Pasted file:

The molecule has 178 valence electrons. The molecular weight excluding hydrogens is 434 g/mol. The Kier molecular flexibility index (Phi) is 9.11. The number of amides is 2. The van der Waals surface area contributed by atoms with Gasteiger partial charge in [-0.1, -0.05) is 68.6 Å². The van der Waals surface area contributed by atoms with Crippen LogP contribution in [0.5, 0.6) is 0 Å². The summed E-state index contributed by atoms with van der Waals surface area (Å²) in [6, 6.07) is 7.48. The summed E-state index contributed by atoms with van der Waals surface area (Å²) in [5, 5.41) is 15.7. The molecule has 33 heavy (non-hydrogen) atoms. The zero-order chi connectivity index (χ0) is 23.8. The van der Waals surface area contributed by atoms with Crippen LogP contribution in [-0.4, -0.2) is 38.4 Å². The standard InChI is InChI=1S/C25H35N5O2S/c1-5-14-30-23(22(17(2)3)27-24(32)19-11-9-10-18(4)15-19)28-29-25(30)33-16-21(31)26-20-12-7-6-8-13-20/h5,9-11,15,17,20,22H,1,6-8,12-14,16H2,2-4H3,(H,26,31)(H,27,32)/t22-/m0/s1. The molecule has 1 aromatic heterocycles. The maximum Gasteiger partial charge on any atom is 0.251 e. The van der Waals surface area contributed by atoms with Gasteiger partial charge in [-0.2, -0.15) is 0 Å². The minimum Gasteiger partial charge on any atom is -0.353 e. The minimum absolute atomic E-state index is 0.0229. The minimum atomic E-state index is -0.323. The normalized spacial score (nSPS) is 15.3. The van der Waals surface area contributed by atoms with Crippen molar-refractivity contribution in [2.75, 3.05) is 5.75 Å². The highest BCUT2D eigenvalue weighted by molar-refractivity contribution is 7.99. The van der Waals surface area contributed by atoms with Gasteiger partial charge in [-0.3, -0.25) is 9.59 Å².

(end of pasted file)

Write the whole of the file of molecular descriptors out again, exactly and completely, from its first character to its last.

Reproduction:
The molecule has 178 valence electrons. The molecular weight excluding hydrogens is 434 g/mol. The Kier molecular flexibility index (Phi) is 9.11. The number of amides is 2. The van der Waals surface area contributed by atoms with Gasteiger partial charge in [-0.1, -0.05) is 68.6 Å². The van der Waals surface area contributed by atoms with Crippen LogP contribution in [0.5, 0.6) is 0 Å². The summed E-state index contributed by atoms with van der Waals surface area (Å²) in [6, 6.07) is 7.48. The summed E-state index contributed by atoms with van der Waals surface area (Å²) in [5, 5.41) is 15.7. The molecule has 33 heavy (non-hydrogen) atoms. The zero-order chi connectivity index (χ0) is 23.8. The van der Waals surface area contributed by atoms with Crippen LogP contribution in [-0.4, -0.2) is 38.4 Å². The standard InChI is InChI=1S/C25H35N5O2S/c1-5-14-30-23(22(17(2)3)27-24(32)19-11-9-10-18(4)15-19)28-29-25(30)33-16-21(31)26-20-12-7-6-8-13-20/h5,9-11,15,17,20,22H,1,6-8,12-14,16H2,2-4H3,(H,26,31)(H,27,32)/t22-/m0/s1. The molecule has 1 aromatic heterocycles. The maximum Gasteiger partial charge on any atom is 0.251 e. The van der Waals surface area contributed by atoms with Gasteiger partial charge in [-0.2, -0.15) is 0 Å². The minimum Gasteiger partial charge on any atom is -0.353 e. The minimum absolute atomic E-state index is 0.0229. The minimum atomic E-state index is -0.323. The normalized spacial score (nSPS) is 15.3. The van der Waals surface area contributed by atoms with Crippen molar-refractivity contribution in [2.75, 3.05) is 5.75 Å². The highest BCUT2D eigenvalue weighted by molar-refractivity contribution is 7.99. The van der Waals surface area contributed by atoms with Gasteiger partial charge in [-0.3, -0.25) is 9.59 Å².